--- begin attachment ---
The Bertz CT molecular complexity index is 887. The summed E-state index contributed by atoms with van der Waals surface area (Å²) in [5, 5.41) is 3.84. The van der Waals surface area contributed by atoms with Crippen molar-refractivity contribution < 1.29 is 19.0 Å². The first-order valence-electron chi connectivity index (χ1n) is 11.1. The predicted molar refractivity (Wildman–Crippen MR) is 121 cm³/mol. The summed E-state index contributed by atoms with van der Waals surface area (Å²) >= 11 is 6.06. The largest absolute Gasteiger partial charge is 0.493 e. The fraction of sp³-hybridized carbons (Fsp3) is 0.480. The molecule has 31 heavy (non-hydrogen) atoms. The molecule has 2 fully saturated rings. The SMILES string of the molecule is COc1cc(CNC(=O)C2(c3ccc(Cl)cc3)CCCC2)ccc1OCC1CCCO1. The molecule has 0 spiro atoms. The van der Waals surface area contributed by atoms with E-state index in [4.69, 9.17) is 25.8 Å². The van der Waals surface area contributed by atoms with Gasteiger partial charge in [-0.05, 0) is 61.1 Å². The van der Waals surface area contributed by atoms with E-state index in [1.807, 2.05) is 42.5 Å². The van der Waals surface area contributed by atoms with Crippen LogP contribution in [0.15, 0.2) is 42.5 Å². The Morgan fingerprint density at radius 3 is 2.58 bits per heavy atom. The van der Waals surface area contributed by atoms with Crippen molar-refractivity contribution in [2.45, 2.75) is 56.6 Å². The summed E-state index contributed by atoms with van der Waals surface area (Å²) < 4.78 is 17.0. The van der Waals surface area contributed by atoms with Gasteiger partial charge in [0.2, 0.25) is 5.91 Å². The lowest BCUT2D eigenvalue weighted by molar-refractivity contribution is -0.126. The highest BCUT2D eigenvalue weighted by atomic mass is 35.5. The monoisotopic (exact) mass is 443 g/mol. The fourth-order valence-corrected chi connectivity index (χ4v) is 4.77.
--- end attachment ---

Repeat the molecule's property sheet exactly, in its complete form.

The Bertz CT molecular complexity index is 887. The summed E-state index contributed by atoms with van der Waals surface area (Å²) in [5, 5.41) is 3.84. The van der Waals surface area contributed by atoms with Crippen molar-refractivity contribution < 1.29 is 19.0 Å². The first-order valence-electron chi connectivity index (χ1n) is 11.1. The predicted molar refractivity (Wildman–Crippen MR) is 121 cm³/mol. The summed E-state index contributed by atoms with van der Waals surface area (Å²) >= 11 is 6.06. The largest absolute Gasteiger partial charge is 0.493 e. The fraction of sp³-hybridized carbons (Fsp3) is 0.480. The molecule has 31 heavy (non-hydrogen) atoms. The molecule has 2 fully saturated rings. The SMILES string of the molecule is COc1cc(CNC(=O)C2(c3ccc(Cl)cc3)CCCC2)ccc1OCC1CCCO1. The molecule has 0 spiro atoms. The van der Waals surface area contributed by atoms with E-state index in [4.69, 9.17) is 25.8 Å². The van der Waals surface area contributed by atoms with Gasteiger partial charge in [-0.05, 0) is 61.1 Å². The van der Waals surface area contributed by atoms with E-state index in [1.807, 2.05) is 42.5 Å². The van der Waals surface area contributed by atoms with Crippen LogP contribution in [0.15, 0.2) is 42.5 Å². The Morgan fingerprint density at radius 3 is 2.58 bits per heavy atom. The van der Waals surface area contributed by atoms with Crippen molar-refractivity contribution in [2.45, 2.75) is 56.6 Å². The summed E-state index contributed by atoms with van der Waals surface area (Å²) < 4.78 is 17.0. The van der Waals surface area contributed by atoms with Gasteiger partial charge in [0.2, 0.25) is 5.91 Å². The lowest BCUT2D eigenvalue weighted by molar-refractivity contribution is -0.126. The highest BCUT2D eigenvalue weighted by atomic mass is 35.5. The monoisotopic (exact) mass is 443 g/mol. The fourth-order valence-corrected chi connectivity index (χ4v) is 4.77.